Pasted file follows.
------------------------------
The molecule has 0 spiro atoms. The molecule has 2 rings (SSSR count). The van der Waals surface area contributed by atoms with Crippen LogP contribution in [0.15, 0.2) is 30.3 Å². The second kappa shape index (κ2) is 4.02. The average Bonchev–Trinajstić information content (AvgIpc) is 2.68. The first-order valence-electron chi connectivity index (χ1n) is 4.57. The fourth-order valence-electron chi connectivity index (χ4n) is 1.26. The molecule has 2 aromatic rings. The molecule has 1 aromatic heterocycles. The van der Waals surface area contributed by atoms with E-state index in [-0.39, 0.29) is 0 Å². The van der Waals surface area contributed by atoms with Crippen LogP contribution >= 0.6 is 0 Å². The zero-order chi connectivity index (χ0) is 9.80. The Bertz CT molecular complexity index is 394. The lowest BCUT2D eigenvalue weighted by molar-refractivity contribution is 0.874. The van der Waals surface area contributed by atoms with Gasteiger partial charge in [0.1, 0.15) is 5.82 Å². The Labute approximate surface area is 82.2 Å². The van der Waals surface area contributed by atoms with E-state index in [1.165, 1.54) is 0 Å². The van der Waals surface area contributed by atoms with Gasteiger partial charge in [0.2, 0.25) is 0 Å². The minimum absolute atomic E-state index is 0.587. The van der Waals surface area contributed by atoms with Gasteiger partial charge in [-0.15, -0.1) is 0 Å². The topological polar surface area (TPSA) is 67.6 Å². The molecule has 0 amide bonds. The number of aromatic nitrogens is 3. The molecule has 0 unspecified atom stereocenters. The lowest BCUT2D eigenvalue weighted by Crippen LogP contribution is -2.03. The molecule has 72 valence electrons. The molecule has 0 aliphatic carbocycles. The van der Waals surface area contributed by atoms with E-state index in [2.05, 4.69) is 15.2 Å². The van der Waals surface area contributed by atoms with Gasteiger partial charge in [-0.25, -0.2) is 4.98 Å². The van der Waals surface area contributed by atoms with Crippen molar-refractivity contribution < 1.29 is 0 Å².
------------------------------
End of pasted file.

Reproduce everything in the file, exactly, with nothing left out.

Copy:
The molecule has 0 spiro atoms. The molecule has 2 rings (SSSR count). The van der Waals surface area contributed by atoms with Crippen LogP contribution in [0.15, 0.2) is 30.3 Å². The second kappa shape index (κ2) is 4.02. The average Bonchev–Trinajstić information content (AvgIpc) is 2.68. The first-order valence-electron chi connectivity index (χ1n) is 4.57. The fourth-order valence-electron chi connectivity index (χ4n) is 1.26. The molecule has 2 aromatic rings. The molecule has 1 aromatic heterocycles. The van der Waals surface area contributed by atoms with E-state index in [-0.39, 0.29) is 0 Å². The van der Waals surface area contributed by atoms with Crippen LogP contribution >= 0.6 is 0 Å². The zero-order chi connectivity index (χ0) is 9.80. The Bertz CT molecular complexity index is 394. The lowest BCUT2D eigenvalue weighted by molar-refractivity contribution is 0.874. The van der Waals surface area contributed by atoms with Gasteiger partial charge in [0.1, 0.15) is 5.82 Å². The Labute approximate surface area is 82.2 Å². The van der Waals surface area contributed by atoms with E-state index in [1.165, 1.54) is 0 Å². The van der Waals surface area contributed by atoms with Gasteiger partial charge in [0.2, 0.25) is 0 Å². The minimum absolute atomic E-state index is 0.587. The van der Waals surface area contributed by atoms with Gasteiger partial charge in [-0.15, -0.1) is 0 Å². The topological polar surface area (TPSA) is 67.6 Å². The molecule has 0 amide bonds. The number of aromatic nitrogens is 3. The molecule has 0 unspecified atom stereocenters. The lowest BCUT2D eigenvalue weighted by Crippen LogP contribution is -2.03. The molecule has 72 valence electrons. The molecule has 0 aliphatic carbocycles. The van der Waals surface area contributed by atoms with E-state index in [2.05, 4.69) is 15.2 Å². The van der Waals surface area contributed by atoms with Gasteiger partial charge in [-0.25, -0.2) is 4.98 Å². The van der Waals surface area contributed by atoms with Crippen molar-refractivity contribution < 1.29 is 0 Å².